Dr. Richard Margraff Turley is due to give a talk on Literature and Mass Surveillance at the BCS Mid Wales event this week (Aberystwyth University is a four-hour drive for me, unfortunately). Titled ‘Who hath not seen thee … ?‘, this is an interesting discussion about the idea that state surveillance had some influence on the later works of John Keats.
The relevance of Keats’ writings to mass surveillance aren’t obvious. I think it’ll become clear to some readers that Keats, if he was indeed commenting on surveillance, was trying to describe a situation that was very different to that of today, and Dr. Turley hasn’t differentiated between mass surveillance of today and targeted surveillance of the past. The two are very different:
‘We might assume mass surveillance is a modern phenomenon, but “surveillance” is a Romantic word, first introduced to English readers in 1799. It acquired a chilling sub-entry in 1816 in Charles James’s Military Dictionary: the condition of “existing under the eye of the police”.‘
This definition, though very concise, is remarkably broad. What precisely does it mean to be ‘under the eye of the police’? It could refer to a state in which reasonable suspicions are investigated by detectives (targeted surveillance). It could refer to a state in which those ‘with nothing to hide’ are watched by a myriad of deputised officials and machinery (mass surveillance). Mass surveillance is something that violates our reasonable expectations of privacy in the most insidious ways.
It’s also important to remember that Keats penned his works in a politically volatile period, just a few decades after the revolutions in France, America and Haiti. Masses of people were awakening to the fact they could revolt and potentially overthrow governments in their struggle for universal rights, suffrage, a better quality of life, and even their very survival. Today the opposite is true: Most of us have everything to lose and little to gain by overthrowing The Establishment. Also, today mass surveillance wouldn’t be viable in a Western society without Silicon Valley corporations and and social media to provide the framework.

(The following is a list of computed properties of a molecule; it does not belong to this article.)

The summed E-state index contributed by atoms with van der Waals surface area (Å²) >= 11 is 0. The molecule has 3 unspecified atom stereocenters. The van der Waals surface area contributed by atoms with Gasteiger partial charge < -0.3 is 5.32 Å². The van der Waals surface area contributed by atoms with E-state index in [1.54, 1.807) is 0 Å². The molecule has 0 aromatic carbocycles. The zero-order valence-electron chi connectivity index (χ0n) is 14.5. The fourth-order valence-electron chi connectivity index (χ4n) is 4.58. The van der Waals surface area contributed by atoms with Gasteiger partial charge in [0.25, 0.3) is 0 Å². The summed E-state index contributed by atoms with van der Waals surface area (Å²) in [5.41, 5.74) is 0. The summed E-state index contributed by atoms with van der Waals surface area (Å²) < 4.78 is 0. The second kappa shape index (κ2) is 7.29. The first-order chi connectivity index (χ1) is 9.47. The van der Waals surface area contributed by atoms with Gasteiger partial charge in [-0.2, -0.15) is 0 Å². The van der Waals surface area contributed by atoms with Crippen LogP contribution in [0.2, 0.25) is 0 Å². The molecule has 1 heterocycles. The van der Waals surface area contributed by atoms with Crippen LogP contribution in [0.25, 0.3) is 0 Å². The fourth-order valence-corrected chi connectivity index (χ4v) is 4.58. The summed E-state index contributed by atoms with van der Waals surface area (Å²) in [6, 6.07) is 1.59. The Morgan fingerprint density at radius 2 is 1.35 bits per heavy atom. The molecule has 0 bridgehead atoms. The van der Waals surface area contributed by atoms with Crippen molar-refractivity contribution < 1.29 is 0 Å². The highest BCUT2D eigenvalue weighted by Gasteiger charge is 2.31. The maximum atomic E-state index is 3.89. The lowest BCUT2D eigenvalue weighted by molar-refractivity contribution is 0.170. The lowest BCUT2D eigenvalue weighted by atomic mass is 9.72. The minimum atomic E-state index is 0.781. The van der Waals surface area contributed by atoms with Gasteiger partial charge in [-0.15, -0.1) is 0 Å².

So, it wasn’t without reason that The Establishment would have employed spies to watch public events for indications of an imminent uprising, and resorted to heavy-handed tactics to prevent that happening. The Establishment felt it necessary to mobilise the police and the Army to protect the Bank of England, among other buildings, and charge radicals like Henry Hunt with treason. Could we really claim that as an example of mass surveillance, though? No, I think the issue here was that the use of state surveillance to monitor the political activities of citizens, instead of, say, people who already had political influence, was a new concept at the time.
What’s more telling than the content of the literature is the way Keats was guarded in his commentary of events, as if he suspected The Establishment knew about his more politically active acquaintances and were intercepting his letters. Today we refer to this as the ‘chilling effect’ – the reluctance to openly express dissenting opinions for fear of retribution. This is not an irrational fear when political discourse is divisive and uncivil.
Of Keats’ poem, ‘Lamia, Dr. Turley writes: ‘That poem opens with a queasy scene in which Hermes transforms Lamia from serpent to woman. The price is information: Lamia agrees to give up the location of a nymph’s “secret bed” to the priapic god.‘
Again, it’s conjecture to say that Keats was making a veiled reference to The Establishment’s surveillance apparatus, but we could nevertheless read that section of the poem as an allegory for it. Keats seemed to recognise and allude to the fact that people are willing to betray secrets in return for something, for some kind of benefit, rather like we’re collectively prepared to trade personal information for our 15 minutes of fame on social media. The nymph’s ‘secret bed’ could be a metaphor for a place where dissidents conspire, but it could also be a warning that even intimate details about ourselves and others could be traded. And why does Hermes want the information? For his personal gain, obviously, not for selfless reasons.
And once that level of sharing becomes accepted behaviour, it can quickly become a habit of inadvertent disclosure, as Keats and Turley also noticed:
‘Keats is describing actual workers, real people whose slacking off he reports as unthinkingly as we might share our own peers’ political views or locations on social media. As casually as a Google car might capture a moonlighting worker up a ladder outside someone’s house.‘